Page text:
Fortunately, I started to work for a company that stresses being financially aware and competent. I was introduced to the 401k and, I will admit, was completely baffled by the whole concept. However, I signed up for my company’s 401k and began to deposit a percentage of each paycheck into it with the hopes that I would be able to increase that contribution yearly.  Below, I have compiled a list of “Do’s” when it comes to saving for your future.

  1. Start saving as soon as you can: We all have excuses as to why we shouldn’t or cannot save for our retirement in our early twenties.  There are school loans, credit cards, rent, etc. that are foremost on our minds.  The sooner you begin to put money away into a 401k, the longer your money has time to mature.  You have to remember that when your investment makes gains, those gains will also grow the next year, so by saving earlier, you will have a bigger nest egg to draw from when you are finally able to retire.
  2. Sign up for your company’s 401k: When offered, check out the 401k plan your company offers and decide if that is the right plan for you.  You don’t have to sign up with your company, but being aware of what is offered will allow you some insight in choosing another investment vehicle outside of your employment.  Let’s say you do sign up for your company’s 401K plan, when you sign up many employers will match your contribution up to a designated target percentage.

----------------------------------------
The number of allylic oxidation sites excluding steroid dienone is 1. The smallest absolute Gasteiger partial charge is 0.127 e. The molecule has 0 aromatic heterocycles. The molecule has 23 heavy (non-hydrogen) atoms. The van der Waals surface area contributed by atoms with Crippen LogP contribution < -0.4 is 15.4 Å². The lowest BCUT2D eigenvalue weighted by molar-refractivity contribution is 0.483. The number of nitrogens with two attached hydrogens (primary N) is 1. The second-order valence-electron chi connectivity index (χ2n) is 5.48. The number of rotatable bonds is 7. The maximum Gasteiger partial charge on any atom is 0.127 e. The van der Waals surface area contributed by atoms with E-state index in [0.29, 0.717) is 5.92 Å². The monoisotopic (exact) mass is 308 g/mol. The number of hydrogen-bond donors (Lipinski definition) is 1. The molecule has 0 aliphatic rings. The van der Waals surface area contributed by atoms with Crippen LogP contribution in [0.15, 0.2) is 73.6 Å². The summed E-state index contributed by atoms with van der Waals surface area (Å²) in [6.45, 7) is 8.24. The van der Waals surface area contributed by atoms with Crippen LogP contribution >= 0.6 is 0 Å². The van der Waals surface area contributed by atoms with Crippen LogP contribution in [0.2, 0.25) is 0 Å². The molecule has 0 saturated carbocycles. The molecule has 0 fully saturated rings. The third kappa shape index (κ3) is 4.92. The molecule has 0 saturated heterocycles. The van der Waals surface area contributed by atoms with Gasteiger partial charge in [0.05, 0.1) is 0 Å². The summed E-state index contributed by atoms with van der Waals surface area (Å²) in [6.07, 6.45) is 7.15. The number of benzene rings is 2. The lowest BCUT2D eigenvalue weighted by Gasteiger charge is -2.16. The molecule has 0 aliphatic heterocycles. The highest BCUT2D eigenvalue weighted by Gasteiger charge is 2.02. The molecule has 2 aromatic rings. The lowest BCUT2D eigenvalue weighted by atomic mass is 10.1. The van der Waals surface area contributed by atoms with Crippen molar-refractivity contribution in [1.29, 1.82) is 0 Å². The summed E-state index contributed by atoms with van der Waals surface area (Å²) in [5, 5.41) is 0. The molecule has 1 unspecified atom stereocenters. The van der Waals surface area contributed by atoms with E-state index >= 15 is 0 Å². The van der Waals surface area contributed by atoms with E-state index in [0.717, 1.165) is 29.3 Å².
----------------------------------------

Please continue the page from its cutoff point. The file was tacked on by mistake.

3. Educate yourself: Financial talk is definitely confusing so don’t be embarrassed to ask questions from and expert, either at work or somewhere else. Find a financial advisor, whether company sponsored or not, that will sit down with you and explain why you should invest and in what to invest in.  Don’t be afraid to read books, articles, financial sites, etc. for more detailed information, because the more you know about your plan, the better you will be able to make important life decisions.
  4. Avoid debt: We all worry about saving for retirement because we all have of other responsibilities that can take precedence.  But, if you are struggling from paycheck to paycheck and don’t believe you are fiscally able to set aside money for your retirement, it is time for you to overhaul your budget.  A budget helps you to create a payment schedule and plan for all of your bills, necessities, and extras.  Maybe you stop eating out at restaurants multiple times a week, cut that subscription you don’t really use, or stop purchasing the things that are not necessities.  This little bit of savings can turn into your monthly contribution to your 401k and any inheritance, bonuses, or money gifts can be added to your retirement instead of using it on frivolous items.  Anything you can put away will eventually grow into a bigger contribution.
  5. Do not take money out before your retirement: Times are tough, you are low on funds and have bills to pay and the only way you think to be able to do so is to take money out of your 401k.  DO NOT DO THIS!  Every time you withdraw money, you have to pay an income tax on the amount you withdrew.  Also, if you are under 59 and withdraw early from your 401k, you may be charged a 10% early withdraw penalty.  Avoid early withdrawals and your money will be able to grow faster and you will be able to defer paying the taxes on it until you retire.  If you change jobs, do not cash out your 401k, enroll in your new employers plan or in an IRA.  If you fear needing cash quickly for emergencies, create an emergency fund so you do not have to touch your retirement savings.